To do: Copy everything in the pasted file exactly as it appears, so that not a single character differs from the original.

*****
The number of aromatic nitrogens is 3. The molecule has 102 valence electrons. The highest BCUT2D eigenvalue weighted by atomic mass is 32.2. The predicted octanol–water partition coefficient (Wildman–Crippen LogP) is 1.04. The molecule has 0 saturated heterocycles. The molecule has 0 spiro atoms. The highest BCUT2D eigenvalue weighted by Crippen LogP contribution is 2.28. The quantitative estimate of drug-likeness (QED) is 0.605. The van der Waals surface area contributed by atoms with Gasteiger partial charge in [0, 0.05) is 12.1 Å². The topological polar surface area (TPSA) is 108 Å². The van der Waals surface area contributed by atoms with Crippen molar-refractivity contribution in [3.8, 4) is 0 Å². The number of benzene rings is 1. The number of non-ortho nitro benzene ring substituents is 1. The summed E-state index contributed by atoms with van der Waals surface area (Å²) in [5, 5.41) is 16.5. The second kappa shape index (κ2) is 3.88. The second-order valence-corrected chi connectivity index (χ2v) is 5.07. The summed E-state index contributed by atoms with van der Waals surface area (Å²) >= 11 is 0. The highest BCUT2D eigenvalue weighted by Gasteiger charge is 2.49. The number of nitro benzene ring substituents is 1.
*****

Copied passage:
The number of aromatic nitrogens is 3. The molecule has 102 valence electrons. The highest BCUT2D eigenvalue weighted by atomic mass is 32.2. The predicted octanol–water partition coefficient (Wildman–Crippen LogP) is 1.04. The molecule has 0 saturated heterocycles. The molecule has 0 spiro atoms. The highest BCUT2D eigenvalue weighted by Crippen LogP contribution is 2.28. The quantitative estimate of drug-likeness (QED) is 0.605. The van der Waals surface area contributed by atoms with Gasteiger partial charge in [0, 0.05) is 12.1 Å². The topological polar surface area (TPSA) is 108 Å². The van der Waals surface area contributed by atoms with Crippen molar-refractivity contribution in [3.8, 4) is 0 Å². The number of benzene rings is 1. The number of non-ortho nitro benzene ring substituents is 1. The summed E-state index contributed by atoms with van der Waals surface area (Å²) in [5, 5.41) is 16.5. The second kappa shape index (κ2) is 3.88. The second-order valence-corrected chi connectivity index (χ2v) is 5.07. The summed E-state index contributed by atoms with van der Waals surface area (Å²) >= 11 is 0. The highest BCUT2D eigenvalue weighted by Gasteiger charge is 2.49. The number of nitro benzene ring substituents is 1.